We all know the Internet is a constantly growing educational resource for children and can be a positive experience. Millions of children surf the Internet for school and entertainment every day.
Children also communicate through e-mails, chat rooms and public message boards. That's the good news about the Internet. The bad news is unsupervised, the Internet can be dangerous, exposing our children to predators and inappropriate material.
According to a survey conducted by the U.S. Department of Justice, one in five children receive unwanted sexual solicitations online and 70 percent of these unwanted solicitations happen on a home computer. The survey also found that most families who have youth who use the Internet regularly do not use filtering or blocking software.
Exposure to inappropriate materials and harassment are only a few of the safety issues parents must be aware of today when they have children who are using the Internet. Child safety on the Internet has become an ever-increasing problem facing parents, students, teachers and law enforcement. We as adults have a responsibility to provide our children with access to various types of learning experiences through hands-on experiences. Using the Internet has and/or will continue to become a very vital part of our children’s day to day lives. In providing access to resource, we must also provide guidance and guidelines for the various hazards that can be encountered when using this medium.
The Internet is known to be an untamed frontier. The rules and etiquette are evolving from those who use it. You can find unparalleled richness in human expression and the opportunity to obtain information from all sources which at one time was only available to a few. The quality of information and the behavior of individuals on the Internet vary. As members of this vast new electronic community, you and your family must ask yourselves how you will contribute to make it a safer environment for all users.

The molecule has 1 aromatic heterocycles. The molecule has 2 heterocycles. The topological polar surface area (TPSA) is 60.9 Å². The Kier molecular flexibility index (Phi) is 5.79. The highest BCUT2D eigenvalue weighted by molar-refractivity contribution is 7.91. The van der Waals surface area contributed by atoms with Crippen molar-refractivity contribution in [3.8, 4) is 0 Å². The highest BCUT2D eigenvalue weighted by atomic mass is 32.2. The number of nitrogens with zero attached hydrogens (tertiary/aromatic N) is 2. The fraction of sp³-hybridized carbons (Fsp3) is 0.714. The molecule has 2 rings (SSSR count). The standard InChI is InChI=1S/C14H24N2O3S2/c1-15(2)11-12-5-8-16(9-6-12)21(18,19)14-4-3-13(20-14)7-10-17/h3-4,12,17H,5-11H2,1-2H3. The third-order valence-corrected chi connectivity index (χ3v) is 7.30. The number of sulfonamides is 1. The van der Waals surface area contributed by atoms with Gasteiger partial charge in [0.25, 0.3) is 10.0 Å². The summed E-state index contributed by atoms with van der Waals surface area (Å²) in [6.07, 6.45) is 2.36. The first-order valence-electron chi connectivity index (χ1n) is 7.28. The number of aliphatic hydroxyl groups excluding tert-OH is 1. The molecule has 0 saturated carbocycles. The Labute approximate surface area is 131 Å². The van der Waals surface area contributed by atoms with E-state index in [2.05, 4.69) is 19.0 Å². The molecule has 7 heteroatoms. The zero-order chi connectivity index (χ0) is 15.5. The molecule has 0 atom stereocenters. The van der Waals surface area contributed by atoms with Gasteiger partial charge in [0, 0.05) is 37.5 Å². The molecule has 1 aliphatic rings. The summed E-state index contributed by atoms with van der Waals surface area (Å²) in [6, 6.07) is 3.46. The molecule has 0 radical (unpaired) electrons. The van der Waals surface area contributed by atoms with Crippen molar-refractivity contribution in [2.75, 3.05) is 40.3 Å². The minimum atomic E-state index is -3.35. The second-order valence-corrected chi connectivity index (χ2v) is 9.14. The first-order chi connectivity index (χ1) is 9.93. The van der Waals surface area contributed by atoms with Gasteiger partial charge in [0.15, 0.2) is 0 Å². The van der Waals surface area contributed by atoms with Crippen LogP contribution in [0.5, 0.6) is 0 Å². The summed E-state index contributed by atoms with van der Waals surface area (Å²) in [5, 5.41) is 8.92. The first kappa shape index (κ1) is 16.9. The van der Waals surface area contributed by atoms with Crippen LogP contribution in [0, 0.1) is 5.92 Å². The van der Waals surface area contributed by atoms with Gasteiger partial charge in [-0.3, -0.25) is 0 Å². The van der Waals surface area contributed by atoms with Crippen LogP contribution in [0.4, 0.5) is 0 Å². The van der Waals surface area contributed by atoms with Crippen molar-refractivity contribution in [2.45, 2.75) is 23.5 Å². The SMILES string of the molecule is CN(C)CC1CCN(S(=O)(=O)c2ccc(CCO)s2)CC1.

The National Center for Missing and Exploited Children offers a free brochure to parents entitled "Child Safety on the Information Highway". NCMEC offers electronic versions of this brochure and other helpful information for parents. The Toledo Police Department also encourages parents to use filtering software to screen out adult sites on the Web. If your child has an unsettling experience while surfing the 'Net", please contact the police department immediately. Also, if you have a question concerning Internet safety or are concerned about what sites your child may be visiting on the net, please contact the police department. We have personnel trained in computer forensics that can provide you with information and answers regarding any concern you may have.